Views expressed in opinion columns are the author’s own.
The more I think about the Emmett Till Anti-Lynching Act the House of Representatives passed on Monday, the weirder I feel. I can admit it seems like a net-positive thing for the U.S. government to acknowledge lynching as a crime at the federal level, especially after 240 attempts over the past 100 years. At the same time, there are a few levels of ambiguity here that are making me feel bittersweet about the House passing this legislation.
Firstly, how is the House really defining lynching? When I hear the term “lynching,” I immediately think back to those incredibly painful black and white images of a Black person strung up by their neck from a tree while an indifferent, even joyous, white crowd looks up from below — the lynch mob. That’s mostly what comes up on a Google Images search, and I imagine that’s what the average American pictures too. These were highly public, communal acts of brutality ingrained into 20th century daily American life and frequently motivated by false evidence.
Traditional lynchings never truly stopped happening, particularly in southern states. However, this iteration of the anti-lynching bill takes a more modern approach to the term. It states lynchings will include any conspiracy to commit a hate crime resulting in death or serious bodily injury. It will be classified as a federal hate crime with a punishment of up to 30 years in prison.
This language certainly makes it seem like the House is erring toward the wider, more modern interpretation of lynching, which essentially classifies the act as any violent, racially motivated, extrajudicial attack.
I actually appreciate this interpretation because it acknowledges that while the literal act of lynching may not be as prevalent in this country anymore, the essence of it very well is. Public, racist killings such as those of Trayvon Martin, Ahmaud Arbery, Breonna Taylor, George Floyd and countless other innocent Black people could potentially be considered lynchings under this legislation.
My main issue with all of this is that I think this last really important part — the part where this policy is actually enforced — is extremely unlikely to happen. This is all so frustrating because they’re half right: Modern-day lynchings are very much a thing, but we need to address them with modern solutions, not purely symbolic policy.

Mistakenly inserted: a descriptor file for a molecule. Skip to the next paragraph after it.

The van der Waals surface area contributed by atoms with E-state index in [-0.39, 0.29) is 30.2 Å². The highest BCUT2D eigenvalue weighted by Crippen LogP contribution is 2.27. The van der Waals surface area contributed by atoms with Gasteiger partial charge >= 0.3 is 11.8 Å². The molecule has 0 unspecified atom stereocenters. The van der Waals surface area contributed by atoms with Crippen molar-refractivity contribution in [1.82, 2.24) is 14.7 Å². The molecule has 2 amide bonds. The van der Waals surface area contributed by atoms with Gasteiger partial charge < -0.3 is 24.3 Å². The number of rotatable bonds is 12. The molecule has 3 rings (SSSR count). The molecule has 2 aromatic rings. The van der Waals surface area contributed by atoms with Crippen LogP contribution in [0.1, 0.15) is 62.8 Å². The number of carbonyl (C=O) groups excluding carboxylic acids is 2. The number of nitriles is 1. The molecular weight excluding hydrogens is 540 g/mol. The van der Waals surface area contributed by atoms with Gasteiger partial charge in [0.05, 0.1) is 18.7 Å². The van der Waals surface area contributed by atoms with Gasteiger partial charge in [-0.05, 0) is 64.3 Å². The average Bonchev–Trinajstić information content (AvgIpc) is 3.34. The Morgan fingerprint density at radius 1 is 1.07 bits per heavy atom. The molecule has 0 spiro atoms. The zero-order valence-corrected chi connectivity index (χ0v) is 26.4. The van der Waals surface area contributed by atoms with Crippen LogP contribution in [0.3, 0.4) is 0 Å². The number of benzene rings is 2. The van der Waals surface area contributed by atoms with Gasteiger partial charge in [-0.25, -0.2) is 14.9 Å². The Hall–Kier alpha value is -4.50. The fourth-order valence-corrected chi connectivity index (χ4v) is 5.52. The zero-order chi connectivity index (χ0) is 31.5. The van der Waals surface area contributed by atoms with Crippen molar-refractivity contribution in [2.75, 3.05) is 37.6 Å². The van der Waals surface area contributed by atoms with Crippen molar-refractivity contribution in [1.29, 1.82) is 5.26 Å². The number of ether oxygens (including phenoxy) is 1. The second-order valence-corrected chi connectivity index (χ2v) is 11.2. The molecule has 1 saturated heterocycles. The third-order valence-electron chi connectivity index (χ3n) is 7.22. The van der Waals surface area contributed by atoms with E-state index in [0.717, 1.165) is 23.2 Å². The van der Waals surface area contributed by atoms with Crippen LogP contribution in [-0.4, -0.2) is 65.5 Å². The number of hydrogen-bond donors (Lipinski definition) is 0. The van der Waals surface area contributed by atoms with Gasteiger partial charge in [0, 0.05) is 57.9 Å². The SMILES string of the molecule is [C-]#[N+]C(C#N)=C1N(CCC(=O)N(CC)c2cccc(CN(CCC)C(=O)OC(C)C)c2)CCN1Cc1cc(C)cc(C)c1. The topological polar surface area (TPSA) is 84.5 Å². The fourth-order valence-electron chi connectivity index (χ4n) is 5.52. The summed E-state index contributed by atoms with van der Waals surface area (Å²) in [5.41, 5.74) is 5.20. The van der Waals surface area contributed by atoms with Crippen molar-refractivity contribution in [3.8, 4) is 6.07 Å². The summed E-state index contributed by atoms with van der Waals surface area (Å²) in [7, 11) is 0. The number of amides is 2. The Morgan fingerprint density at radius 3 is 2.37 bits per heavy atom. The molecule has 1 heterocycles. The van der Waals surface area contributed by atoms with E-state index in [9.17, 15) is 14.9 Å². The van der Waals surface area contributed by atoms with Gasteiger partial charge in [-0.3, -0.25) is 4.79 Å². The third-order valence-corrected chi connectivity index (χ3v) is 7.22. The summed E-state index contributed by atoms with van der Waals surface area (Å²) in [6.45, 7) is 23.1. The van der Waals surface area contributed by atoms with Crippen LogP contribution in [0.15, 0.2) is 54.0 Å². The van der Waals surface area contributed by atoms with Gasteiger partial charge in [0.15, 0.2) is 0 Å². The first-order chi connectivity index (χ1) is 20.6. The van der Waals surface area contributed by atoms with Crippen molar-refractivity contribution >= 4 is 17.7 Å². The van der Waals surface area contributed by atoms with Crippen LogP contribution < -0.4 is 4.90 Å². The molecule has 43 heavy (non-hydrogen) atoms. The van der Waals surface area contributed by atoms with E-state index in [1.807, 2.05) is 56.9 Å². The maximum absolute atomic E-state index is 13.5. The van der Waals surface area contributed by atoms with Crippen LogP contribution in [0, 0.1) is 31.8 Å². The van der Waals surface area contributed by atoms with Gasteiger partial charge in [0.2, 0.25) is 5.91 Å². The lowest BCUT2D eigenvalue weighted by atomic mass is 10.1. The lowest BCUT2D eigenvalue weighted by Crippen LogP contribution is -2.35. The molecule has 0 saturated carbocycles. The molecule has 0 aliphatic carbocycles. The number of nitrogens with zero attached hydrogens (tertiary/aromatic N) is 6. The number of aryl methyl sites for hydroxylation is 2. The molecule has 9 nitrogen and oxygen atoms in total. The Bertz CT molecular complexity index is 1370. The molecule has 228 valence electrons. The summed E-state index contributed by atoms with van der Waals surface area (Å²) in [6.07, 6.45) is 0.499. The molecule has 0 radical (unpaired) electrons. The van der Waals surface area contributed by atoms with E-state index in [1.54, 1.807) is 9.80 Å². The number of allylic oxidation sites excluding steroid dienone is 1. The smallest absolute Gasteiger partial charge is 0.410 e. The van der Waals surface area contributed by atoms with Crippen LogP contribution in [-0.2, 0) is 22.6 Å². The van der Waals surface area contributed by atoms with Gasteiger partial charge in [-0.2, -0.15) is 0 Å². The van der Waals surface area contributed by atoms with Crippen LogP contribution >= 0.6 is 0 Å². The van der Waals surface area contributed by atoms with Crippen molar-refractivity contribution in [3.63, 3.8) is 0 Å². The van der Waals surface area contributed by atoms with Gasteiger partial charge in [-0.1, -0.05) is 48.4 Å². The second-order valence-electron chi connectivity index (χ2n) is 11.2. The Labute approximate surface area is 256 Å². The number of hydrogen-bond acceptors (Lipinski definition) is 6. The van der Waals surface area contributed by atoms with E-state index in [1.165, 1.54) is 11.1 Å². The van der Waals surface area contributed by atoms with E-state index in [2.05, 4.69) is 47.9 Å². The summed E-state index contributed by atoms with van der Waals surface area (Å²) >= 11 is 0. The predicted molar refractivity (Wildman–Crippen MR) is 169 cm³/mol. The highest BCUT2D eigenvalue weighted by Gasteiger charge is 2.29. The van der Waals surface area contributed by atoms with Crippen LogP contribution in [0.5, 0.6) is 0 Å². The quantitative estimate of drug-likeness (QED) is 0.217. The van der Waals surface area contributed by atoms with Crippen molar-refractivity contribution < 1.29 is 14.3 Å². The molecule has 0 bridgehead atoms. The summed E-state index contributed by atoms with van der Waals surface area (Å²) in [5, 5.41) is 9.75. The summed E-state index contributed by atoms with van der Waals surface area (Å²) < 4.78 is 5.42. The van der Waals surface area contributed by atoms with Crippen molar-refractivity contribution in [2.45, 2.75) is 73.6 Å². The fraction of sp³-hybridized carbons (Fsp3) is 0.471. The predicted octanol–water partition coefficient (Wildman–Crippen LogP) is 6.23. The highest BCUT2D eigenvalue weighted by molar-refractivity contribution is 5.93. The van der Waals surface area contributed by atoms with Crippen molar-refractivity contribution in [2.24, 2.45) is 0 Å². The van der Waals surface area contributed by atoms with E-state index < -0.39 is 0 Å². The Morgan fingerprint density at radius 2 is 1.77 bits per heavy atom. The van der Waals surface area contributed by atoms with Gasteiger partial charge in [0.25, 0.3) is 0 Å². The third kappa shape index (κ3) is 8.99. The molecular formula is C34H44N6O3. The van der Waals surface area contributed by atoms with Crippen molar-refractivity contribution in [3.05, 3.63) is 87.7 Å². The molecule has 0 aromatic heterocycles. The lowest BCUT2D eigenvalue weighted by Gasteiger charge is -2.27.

I also find it sadly predictable that this essentially 100-year-old anti-lynching bill was passed just days before President Biden stated “We should all agree: The answer is not to defund the police. It’s to fund the police.” Biden stated they must be funded with “resources and training” during his State of the Union address and even got a standing ovation for it.
It’s clear to me those among Democratic leadership who have the bandwidth to push the anti-lynching act in a more actionable direction have no interest in doing so, especially not when they have no room to even consider the cutting and reallocation of law enforcement funds and would rather fork over even more money to law enforcement.
The police in this country have arguably the longest, most legitimate and most active legacy of perpetuating the same anti-Black, lynching-level violence this act speaks to.
So what, and who, is this bill really for? It can’t possibly function as some sort of hate crime deterrence since, as stated, I doubt it’ll be enforced meaningfully. I can’t really imagine this symbol will stop racist people from doing violently racist things, especially given the very real structures and institutions that come to their protection when they do.
The fact that this purely symbolic bill took so long to pass anyway says more than enough about the way this country maintains structural hatred toward Black folk while extending intangible support. Let’s just call this bill what it really is — an easy way for Democrats to come off on the right side of history while passing incredibly mid policy. Sounds like business as usual.
Malcolm Ferguson is a community planning master’s graduate student. He can be reached at firstname.lastname@example.org.